Several years later, Frère heard rumors that Larchmont’s beloved Landis Department Store, which had been a fixture on the Boulevard since 1933, might soon close with the retirement of owner Bob Landis. At the time, Frère had partnered with her neighbor Christine Wolfus, and the two were operating a gift catalogue from inside their homes.

“When Bob Landis was going to retire, we didn’t want that kind of business to leave the Boulevard. We thought it was important to keep the Landis name because it was such an important part of Larchmont. And we thought the community needed a store that served that same purpose,” explains Frère.

With the blessing of Landis, the two women opened a smaller version of the store across the street, called Landis General Store. “We sold almost everything the original Landis store sold except for hardware and underwear,” Frère says with a laugh. After he retired, Bob Landis even came to work at the new storefront for a short time. “Bob came in and he was fantastic. He would always say, ‘this is my social life,’ about his time with us.” Nevertheless, Landis helped mentor the new owners as they got used to running a retail store.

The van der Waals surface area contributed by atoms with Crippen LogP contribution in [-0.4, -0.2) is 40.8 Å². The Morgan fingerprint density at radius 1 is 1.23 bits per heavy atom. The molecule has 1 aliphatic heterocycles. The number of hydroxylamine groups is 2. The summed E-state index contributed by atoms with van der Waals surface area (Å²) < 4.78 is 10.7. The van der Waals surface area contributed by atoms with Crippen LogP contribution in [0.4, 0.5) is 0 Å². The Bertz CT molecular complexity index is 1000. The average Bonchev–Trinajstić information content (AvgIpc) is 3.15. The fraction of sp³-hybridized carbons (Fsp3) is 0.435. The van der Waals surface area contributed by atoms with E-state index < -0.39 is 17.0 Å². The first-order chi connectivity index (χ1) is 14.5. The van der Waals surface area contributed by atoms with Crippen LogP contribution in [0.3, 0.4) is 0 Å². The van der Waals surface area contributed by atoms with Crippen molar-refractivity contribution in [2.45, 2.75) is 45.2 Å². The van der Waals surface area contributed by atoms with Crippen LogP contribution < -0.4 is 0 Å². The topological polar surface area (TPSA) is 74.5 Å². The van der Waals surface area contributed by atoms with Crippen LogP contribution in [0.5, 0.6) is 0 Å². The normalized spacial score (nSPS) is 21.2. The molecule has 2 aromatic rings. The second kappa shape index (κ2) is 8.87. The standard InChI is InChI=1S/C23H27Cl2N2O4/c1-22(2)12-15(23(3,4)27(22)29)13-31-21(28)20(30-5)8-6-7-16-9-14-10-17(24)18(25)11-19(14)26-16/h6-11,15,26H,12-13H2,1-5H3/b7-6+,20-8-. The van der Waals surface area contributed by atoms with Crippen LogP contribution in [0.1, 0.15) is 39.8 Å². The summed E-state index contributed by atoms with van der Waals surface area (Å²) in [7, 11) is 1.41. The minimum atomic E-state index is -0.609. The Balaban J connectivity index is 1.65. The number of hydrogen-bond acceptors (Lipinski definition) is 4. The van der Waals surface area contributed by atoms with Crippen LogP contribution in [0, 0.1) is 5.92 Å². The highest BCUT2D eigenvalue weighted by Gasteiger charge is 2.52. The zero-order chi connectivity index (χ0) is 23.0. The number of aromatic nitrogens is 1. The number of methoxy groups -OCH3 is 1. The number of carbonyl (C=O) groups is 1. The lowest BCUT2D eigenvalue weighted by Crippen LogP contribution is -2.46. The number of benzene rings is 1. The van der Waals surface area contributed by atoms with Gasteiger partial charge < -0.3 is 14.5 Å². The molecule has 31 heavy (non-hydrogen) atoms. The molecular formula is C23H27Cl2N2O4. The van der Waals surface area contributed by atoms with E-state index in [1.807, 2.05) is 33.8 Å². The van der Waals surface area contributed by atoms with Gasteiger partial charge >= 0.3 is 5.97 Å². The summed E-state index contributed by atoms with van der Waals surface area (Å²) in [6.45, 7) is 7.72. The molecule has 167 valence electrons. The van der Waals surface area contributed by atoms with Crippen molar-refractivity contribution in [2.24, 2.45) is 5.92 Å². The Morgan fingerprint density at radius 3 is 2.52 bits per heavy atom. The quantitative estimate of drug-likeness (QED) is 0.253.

The early success of Landis General Store allowed Frère and Wolfus to expand into a second space focused on children’s toys, and, then, a third storefront for custom stationery and gifts. However, in late 2006, Frère’s partner Wolfus announced plans to retire. That’s when Frère decided to split from the general store, but kept Landis Gifts & Stationery, which she continues to run today. In fact, putting her high-level experience of social protocol to good use, Frère has become the person to go to for high-quality, custom stationery and cards. “When you’re new, you have to prove yourself; it doesn’t matter who you are or who knew you. Gradually our reputation built up. We know what we’re doing,” says Frère.